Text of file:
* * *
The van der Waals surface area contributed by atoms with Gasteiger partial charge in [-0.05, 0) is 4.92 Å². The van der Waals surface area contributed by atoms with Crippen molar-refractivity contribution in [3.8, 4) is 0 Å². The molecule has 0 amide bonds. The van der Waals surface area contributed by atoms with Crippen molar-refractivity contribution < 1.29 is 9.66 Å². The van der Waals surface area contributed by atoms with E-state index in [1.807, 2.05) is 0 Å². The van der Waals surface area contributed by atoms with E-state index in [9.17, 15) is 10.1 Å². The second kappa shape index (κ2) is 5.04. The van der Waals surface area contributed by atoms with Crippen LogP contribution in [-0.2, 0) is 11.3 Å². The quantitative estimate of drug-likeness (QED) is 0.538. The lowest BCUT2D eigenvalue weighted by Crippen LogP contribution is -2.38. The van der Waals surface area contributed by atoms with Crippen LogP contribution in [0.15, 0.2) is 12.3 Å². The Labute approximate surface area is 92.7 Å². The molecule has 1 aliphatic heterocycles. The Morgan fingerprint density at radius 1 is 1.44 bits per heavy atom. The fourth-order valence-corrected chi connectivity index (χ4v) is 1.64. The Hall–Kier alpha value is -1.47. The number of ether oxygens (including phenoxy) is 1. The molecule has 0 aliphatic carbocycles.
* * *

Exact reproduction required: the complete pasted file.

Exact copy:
The van der Waals surface area contributed by atoms with Gasteiger partial charge in [-0.05, 0) is 4.92 Å². The van der Waals surface area contributed by atoms with Crippen molar-refractivity contribution in [3.8, 4) is 0 Å². The molecule has 0 amide bonds. The van der Waals surface area contributed by atoms with Crippen molar-refractivity contribution < 1.29 is 9.66 Å². The van der Waals surface area contributed by atoms with E-state index in [1.807, 2.05) is 0 Å². The van der Waals surface area contributed by atoms with E-state index in [9.17, 15) is 10.1 Å². The second kappa shape index (κ2) is 5.04. The van der Waals surface area contributed by atoms with Crippen LogP contribution in [-0.2, 0) is 11.3 Å². The quantitative estimate of drug-likeness (QED) is 0.538. The lowest BCUT2D eigenvalue weighted by Crippen LogP contribution is -2.38. The van der Waals surface area contributed by atoms with Crippen LogP contribution in [0.15, 0.2) is 12.3 Å². The Labute approximate surface area is 92.7 Å². The molecule has 1 aliphatic heterocycles. The Morgan fingerprint density at radius 1 is 1.44 bits per heavy atom. The fourth-order valence-corrected chi connectivity index (χ4v) is 1.64. The Hall–Kier alpha value is -1.47. The number of ether oxygens (including phenoxy) is 1. The molecule has 0 aliphatic carbocycles.